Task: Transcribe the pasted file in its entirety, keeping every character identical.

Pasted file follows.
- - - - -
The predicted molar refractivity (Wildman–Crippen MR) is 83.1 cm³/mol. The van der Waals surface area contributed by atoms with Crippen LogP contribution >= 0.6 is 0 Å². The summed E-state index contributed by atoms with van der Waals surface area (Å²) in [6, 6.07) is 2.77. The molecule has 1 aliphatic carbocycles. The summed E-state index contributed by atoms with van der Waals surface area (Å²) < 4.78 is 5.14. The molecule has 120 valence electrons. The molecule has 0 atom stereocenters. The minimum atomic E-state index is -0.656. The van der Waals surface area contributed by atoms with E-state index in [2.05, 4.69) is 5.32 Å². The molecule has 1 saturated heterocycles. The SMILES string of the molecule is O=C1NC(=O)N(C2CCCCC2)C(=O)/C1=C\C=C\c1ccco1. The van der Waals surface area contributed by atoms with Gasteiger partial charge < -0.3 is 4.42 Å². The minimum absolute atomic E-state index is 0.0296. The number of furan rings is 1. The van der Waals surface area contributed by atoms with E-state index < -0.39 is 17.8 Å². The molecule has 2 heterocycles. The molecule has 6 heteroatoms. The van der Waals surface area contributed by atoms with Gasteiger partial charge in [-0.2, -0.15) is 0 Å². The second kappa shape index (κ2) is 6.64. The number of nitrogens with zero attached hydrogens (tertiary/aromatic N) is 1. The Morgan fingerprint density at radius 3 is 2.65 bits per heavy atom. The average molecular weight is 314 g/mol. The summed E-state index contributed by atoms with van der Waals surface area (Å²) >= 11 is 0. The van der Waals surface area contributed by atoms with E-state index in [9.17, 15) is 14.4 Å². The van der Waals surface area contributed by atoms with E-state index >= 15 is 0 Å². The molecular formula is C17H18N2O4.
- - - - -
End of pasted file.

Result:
The predicted molar refractivity (Wildman–Crippen MR) is 83.1 cm³/mol. The van der Waals surface area contributed by atoms with Crippen LogP contribution >= 0.6 is 0 Å². The summed E-state index contributed by atoms with van der Waals surface area (Å²) in [6, 6.07) is 2.77. The molecule has 1 aliphatic carbocycles. The summed E-state index contributed by atoms with van der Waals surface area (Å²) < 4.78 is 5.14. The molecule has 120 valence electrons. The molecule has 0 atom stereocenters. The minimum atomic E-state index is -0.656. The van der Waals surface area contributed by atoms with E-state index in [2.05, 4.69) is 5.32 Å². The molecule has 1 saturated heterocycles. The SMILES string of the molecule is O=C1NC(=O)N(C2CCCCC2)C(=O)/C1=C\C=C\c1ccco1. The van der Waals surface area contributed by atoms with Gasteiger partial charge < -0.3 is 4.42 Å². The minimum absolute atomic E-state index is 0.0296. The number of furan rings is 1. The van der Waals surface area contributed by atoms with E-state index < -0.39 is 17.8 Å². The molecule has 2 heterocycles. The molecule has 6 heteroatoms. The van der Waals surface area contributed by atoms with Gasteiger partial charge in [-0.2, -0.15) is 0 Å². The second kappa shape index (κ2) is 6.64. The number of nitrogens with zero attached hydrogens (tertiary/aromatic N) is 1. The Morgan fingerprint density at radius 3 is 2.65 bits per heavy atom. The average molecular weight is 314 g/mol. The summed E-state index contributed by atoms with van der Waals surface area (Å²) >= 11 is 0. The van der Waals surface area contributed by atoms with E-state index in [9.17, 15) is 14.4 Å². The van der Waals surface area contributed by atoms with E-state index >= 15 is 0 Å². The molecular formula is C17H18N2O4.